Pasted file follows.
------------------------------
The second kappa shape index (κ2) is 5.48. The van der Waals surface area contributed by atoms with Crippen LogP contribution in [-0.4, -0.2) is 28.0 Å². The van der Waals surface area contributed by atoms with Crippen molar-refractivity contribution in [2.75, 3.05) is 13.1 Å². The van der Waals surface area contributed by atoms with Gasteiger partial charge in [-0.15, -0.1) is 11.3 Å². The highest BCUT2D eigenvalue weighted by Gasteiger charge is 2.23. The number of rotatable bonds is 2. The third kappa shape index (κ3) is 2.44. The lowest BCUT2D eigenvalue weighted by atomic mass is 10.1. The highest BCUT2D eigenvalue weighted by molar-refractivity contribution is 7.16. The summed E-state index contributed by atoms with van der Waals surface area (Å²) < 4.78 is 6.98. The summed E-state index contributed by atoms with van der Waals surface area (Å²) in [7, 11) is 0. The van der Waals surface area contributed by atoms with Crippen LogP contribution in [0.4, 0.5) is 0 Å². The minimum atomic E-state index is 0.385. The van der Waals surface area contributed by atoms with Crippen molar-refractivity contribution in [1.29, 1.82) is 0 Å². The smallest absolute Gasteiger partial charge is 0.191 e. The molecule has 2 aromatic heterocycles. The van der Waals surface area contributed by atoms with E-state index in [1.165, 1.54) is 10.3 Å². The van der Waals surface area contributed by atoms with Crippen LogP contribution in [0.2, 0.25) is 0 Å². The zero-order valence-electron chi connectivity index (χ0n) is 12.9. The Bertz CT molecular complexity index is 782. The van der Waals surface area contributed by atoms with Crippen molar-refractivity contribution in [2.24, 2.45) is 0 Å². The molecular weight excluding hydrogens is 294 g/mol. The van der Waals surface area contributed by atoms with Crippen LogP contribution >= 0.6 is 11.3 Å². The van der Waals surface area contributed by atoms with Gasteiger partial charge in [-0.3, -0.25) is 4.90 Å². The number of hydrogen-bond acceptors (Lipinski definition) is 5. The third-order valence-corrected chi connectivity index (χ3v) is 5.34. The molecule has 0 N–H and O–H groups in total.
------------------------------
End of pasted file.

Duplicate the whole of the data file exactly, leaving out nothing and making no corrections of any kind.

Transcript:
The second kappa shape index (κ2) is 5.48. The van der Waals surface area contributed by atoms with Crippen LogP contribution in [-0.4, -0.2) is 28.0 Å². The van der Waals surface area contributed by atoms with Crippen molar-refractivity contribution in [2.75, 3.05) is 13.1 Å². The van der Waals surface area contributed by atoms with Gasteiger partial charge in [-0.15, -0.1) is 11.3 Å². The highest BCUT2D eigenvalue weighted by Gasteiger charge is 2.23. The number of rotatable bonds is 2. The third kappa shape index (κ3) is 2.44. The lowest BCUT2D eigenvalue weighted by atomic mass is 10.1. The highest BCUT2D eigenvalue weighted by molar-refractivity contribution is 7.16. The summed E-state index contributed by atoms with van der Waals surface area (Å²) < 4.78 is 6.98. The summed E-state index contributed by atoms with van der Waals surface area (Å²) in [7, 11) is 0. The van der Waals surface area contributed by atoms with Crippen LogP contribution in [0.4, 0.5) is 0 Å². The minimum atomic E-state index is 0.385. The van der Waals surface area contributed by atoms with Crippen molar-refractivity contribution in [1.29, 1.82) is 0 Å². The smallest absolute Gasteiger partial charge is 0.191 e. The molecule has 2 aromatic heterocycles. The van der Waals surface area contributed by atoms with E-state index in [1.165, 1.54) is 10.3 Å². The van der Waals surface area contributed by atoms with Crippen LogP contribution in [0.2, 0.25) is 0 Å². The zero-order valence-electron chi connectivity index (χ0n) is 12.9. The Bertz CT molecular complexity index is 782. The van der Waals surface area contributed by atoms with Crippen molar-refractivity contribution in [2.24, 2.45) is 0 Å². The molecular weight excluding hydrogens is 294 g/mol. The van der Waals surface area contributed by atoms with Crippen LogP contribution >= 0.6 is 11.3 Å². The van der Waals surface area contributed by atoms with Gasteiger partial charge in [-0.3, -0.25) is 4.90 Å². The number of hydrogen-bond acceptors (Lipinski definition) is 5. The third-order valence-corrected chi connectivity index (χ3v) is 5.34. The molecule has 0 N–H and O–H groups in total.